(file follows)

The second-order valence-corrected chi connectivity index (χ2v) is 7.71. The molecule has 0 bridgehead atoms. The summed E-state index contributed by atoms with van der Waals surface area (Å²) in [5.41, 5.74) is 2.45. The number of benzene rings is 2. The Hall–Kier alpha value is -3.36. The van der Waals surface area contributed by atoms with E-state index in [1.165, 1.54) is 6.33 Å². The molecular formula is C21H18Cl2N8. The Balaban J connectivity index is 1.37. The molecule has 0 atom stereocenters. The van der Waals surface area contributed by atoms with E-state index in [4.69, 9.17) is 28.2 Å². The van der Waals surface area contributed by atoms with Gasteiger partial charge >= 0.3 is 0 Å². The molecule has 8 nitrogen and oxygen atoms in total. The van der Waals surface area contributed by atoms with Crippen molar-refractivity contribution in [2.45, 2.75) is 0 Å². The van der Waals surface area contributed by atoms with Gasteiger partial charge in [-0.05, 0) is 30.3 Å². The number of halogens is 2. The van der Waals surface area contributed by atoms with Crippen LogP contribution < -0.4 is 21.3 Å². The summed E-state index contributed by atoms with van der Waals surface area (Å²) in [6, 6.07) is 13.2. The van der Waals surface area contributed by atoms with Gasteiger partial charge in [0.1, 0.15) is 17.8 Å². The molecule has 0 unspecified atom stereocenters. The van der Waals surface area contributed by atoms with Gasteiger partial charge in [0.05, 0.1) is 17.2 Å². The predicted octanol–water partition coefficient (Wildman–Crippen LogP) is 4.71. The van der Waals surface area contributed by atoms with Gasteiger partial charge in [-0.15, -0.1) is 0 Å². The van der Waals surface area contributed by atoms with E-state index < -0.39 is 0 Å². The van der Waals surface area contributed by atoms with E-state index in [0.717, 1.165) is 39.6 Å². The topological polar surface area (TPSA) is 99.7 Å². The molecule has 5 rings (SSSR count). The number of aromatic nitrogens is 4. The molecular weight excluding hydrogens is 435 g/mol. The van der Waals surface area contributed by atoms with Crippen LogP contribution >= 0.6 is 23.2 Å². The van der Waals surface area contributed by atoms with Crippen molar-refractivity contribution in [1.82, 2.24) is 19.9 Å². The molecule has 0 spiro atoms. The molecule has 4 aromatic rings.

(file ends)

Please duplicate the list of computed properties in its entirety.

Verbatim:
The second-order valence-corrected chi connectivity index (χ2v) is 7.71. The molecule has 0 bridgehead atoms. The summed E-state index contributed by atoms with van der Waals surface area (Å²) in [5.41, 5.74) is 2.45. The number of benzene rings is 2. The Hall–Kier alpha value is -3.36. The van der Waals surface area contributed by atoms with E-state index in [1.165, 1.54) is 6.33 Å². The molecular formula is C21H18Cl2N8. The Balaban J connectivity index is 1.37. The molecule has 0 atom stereocenters. The van der Waals surface area contributed by atoms with E-state index in [4.69, 9.17) is 28.2 Å². The van der Waals surface area contributed by atoms with Gasteiger partial charge >= 0.3 is 0 Å². The molecule has 8 nitrogen and oxygen atoms in total. The van der Waals surface area contributed by atoms with Crippen molar-refractivity contribution in [2.45, 2.75) is 0 Å². The van der Waals surface area contributed by atoms with Gasteiger partial charge in [-0.05, 0) is 30.3 Å². The number of halogens is 2. The van der Waals surface area contributed by atoms with Crippen LogP contribution < -0.4 is 21.3 Å². The summed E-state index contributed by atoms with van der Waals surface area (Å²) in [6, 6.07) is 13.2. The van der Waals surface area contributed by atoms with Gasteiger partial charge in [0.1, 0.15) is 17.8 Å². The molecule has 0 unspecified atom stereocenters. The van der Waals surface area contributed by atoms with Gasteiger partial charge in [0.05, 0.1) is 17.2 Å². The predicted octanol–water partition coefficient (Wildman–Crippen LogP) is 4.71. The van der Waals surface area contributed by atoms with Gasteiger partial charge in [-0.15, -0.1) is 0 Å². The van der Waals surface area contributed by atoms with E-state index < -0.39 is 0 Å². The van der Waals surface area contributed by atoms with E-state index in [0.717, 1.165) is 39.6 Å². The topological polar surface area (TPSA) is 99.7 Å². The molecule has 5 rings (SSSR count). The number of aromatic nitrogens is 4. The molecular weight excluding hydrogens is 435 g/mol. The van der Waals surface area contributed by atoms with Crippen LogP contribution >= 0.6 is 23.2 Å². The van der Waals surface area contributed by atoms with Crippen molar-refractivity contribution in [1.82, 2.24) is 19.9 Å². The molecule has 0 spiro atoms. The molecule has 4 aromatic rings.